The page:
United States free speech exceptions

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The Bill of Rights in the National Archives

Exceptions to free speech in the United States are limitations on the First Amendment's guarantee of free speech and expression as recognized by the United States Supreme Court. These exceptions have been created over time, based on certain types of speech and expression, and under different contexts. While freedom of speech in the United States is a constitutional right, these exceptions make that right a limited one.

Restrictions that are based on people's reactions to words include both instances of a complete exception, and cases of diminished protection. Speech that involves incitement, false statements of fact, obscenity, child pornography, threats, and speech owned by others are all completely exempt from First Amendment protections. Commercial advertising receives diminished, but not eliminated, protection.

Along with communicative restrictions, less protection is afforded for uninhibited speech when the government acts as subsidizer or speaker, is an employer, controls education, or regulates the following: the mail, airwaves, legal bar, military, prisons, and immigration.

Communicative impact restrictions[edit]

Incitement[edit]

The Supreme Court has held that "advocacy of the use of force" is unprotected when it is "directed to inciting or producing imminent lawless action" and is "likely to incite or produce such action".[1][2] In Brandenburg v. Ohio (1969), the Court struck down a criminal conviction of a Ku Klux Klan group for "advocating ... violence ... as a means of accomplishing political reform" because their statements at a rally did not express an immediate, or imminent intent to do violence.[3] This rule amended a previous decision of the Court, in Schenck v. United States (1919), which simply decided that a "clear and present danger" could justify a congressional rule limiting speech. The primary distinction is that the latter test does not criminalize "mere advocacy".[4]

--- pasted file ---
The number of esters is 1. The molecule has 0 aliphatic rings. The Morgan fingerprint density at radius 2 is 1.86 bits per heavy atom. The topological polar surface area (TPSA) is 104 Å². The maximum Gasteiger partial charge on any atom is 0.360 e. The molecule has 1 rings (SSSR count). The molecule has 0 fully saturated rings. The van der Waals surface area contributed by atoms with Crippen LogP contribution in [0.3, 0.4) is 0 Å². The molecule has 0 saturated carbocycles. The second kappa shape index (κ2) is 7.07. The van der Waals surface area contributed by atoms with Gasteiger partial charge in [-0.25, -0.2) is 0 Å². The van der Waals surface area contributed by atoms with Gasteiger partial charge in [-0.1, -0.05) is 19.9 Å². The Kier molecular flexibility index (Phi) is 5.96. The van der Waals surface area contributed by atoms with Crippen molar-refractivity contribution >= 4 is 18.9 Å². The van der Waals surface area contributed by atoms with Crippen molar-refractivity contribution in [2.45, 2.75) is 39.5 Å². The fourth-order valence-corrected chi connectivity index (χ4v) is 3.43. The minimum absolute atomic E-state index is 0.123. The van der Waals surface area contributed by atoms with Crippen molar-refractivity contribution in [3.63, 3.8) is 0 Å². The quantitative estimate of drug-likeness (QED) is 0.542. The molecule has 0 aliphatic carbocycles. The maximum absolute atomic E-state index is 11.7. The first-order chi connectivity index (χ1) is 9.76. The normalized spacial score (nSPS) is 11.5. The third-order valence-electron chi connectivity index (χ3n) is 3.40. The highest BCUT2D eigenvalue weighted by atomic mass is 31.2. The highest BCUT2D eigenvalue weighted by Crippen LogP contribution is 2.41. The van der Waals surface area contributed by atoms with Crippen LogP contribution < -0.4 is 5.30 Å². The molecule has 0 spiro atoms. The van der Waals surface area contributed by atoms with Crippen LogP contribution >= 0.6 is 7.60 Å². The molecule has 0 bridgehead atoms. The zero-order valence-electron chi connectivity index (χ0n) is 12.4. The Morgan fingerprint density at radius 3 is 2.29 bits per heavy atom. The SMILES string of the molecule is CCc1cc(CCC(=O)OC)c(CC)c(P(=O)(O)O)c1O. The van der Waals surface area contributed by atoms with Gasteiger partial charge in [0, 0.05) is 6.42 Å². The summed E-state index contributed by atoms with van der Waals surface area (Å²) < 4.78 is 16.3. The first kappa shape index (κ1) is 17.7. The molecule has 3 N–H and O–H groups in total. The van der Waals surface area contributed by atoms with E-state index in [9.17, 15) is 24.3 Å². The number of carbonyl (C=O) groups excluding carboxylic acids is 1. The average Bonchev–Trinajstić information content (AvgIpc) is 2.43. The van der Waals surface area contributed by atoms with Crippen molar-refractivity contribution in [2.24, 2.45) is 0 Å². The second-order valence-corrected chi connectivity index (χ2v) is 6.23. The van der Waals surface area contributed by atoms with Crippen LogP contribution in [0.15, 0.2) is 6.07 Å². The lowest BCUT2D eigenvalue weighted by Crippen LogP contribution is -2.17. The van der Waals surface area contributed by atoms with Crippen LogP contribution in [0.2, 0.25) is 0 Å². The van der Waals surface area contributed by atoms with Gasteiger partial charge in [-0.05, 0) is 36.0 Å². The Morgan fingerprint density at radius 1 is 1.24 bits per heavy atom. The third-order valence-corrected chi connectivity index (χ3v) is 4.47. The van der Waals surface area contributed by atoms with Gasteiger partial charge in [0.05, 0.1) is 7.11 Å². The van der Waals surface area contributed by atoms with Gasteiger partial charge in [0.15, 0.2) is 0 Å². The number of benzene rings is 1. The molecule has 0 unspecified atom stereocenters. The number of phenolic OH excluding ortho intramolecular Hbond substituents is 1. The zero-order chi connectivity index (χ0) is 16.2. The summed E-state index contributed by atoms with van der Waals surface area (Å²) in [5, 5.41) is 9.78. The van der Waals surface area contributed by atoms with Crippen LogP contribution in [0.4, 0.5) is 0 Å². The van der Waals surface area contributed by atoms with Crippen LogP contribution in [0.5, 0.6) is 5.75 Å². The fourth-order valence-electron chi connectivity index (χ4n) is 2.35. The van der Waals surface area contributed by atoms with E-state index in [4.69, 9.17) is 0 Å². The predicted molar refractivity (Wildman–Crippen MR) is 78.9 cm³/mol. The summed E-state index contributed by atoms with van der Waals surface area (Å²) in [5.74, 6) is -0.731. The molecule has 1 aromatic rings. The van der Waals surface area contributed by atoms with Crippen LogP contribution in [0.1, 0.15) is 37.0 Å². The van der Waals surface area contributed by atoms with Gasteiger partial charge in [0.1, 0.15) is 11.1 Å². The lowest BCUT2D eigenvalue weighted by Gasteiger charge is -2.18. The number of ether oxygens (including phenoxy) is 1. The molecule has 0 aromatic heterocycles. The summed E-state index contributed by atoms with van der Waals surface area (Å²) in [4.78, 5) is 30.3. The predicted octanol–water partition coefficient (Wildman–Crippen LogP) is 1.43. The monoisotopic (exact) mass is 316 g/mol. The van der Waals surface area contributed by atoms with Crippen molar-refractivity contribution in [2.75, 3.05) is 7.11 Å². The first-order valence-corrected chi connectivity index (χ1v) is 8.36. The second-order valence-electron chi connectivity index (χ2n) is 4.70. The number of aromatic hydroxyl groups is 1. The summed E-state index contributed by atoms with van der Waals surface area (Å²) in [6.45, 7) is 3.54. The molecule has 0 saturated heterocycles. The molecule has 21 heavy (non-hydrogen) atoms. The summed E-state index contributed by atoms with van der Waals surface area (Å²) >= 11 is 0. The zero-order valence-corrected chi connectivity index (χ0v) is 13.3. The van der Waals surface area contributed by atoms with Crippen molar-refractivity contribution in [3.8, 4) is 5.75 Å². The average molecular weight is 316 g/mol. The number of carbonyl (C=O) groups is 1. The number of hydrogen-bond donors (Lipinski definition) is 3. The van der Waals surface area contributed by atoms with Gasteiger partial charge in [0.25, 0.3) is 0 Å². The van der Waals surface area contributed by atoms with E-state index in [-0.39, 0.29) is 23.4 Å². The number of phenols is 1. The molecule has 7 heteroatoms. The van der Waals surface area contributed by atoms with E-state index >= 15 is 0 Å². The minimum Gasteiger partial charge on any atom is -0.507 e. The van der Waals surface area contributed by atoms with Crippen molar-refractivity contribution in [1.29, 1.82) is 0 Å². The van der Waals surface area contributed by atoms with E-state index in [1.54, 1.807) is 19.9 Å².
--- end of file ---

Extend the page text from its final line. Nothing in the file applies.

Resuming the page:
False statements of fact[edit]

In Gertz v. Robert Welch, Inc. (1974), the Supreme Court decided that there is "no constitutional value in false statements of fact".[5] However, this is not a concrete rule as the Court has struggled with how much of the "speech that matters" can be put at risk in order to punish a falsehood.[6]

The Supreme Court has established a complex framework in determining which types of false statements are unprotected.[7] There are four such areas which the Court has been explicit about. First, false statements of fact that are said with a "sufficiently culpable mental state" can be subject to civil or criminal liability.[8] Secondly, knowingly making a false statement of fact can almost always be punished. For example, libel and slander law are permitted under this category. Third, negligently false statements of fact may lead to civil liability in some instances.[9] Additionally, some implicit statements of fact—those that may just have a "false factual connotation"—still could fall under this exception.[10][11]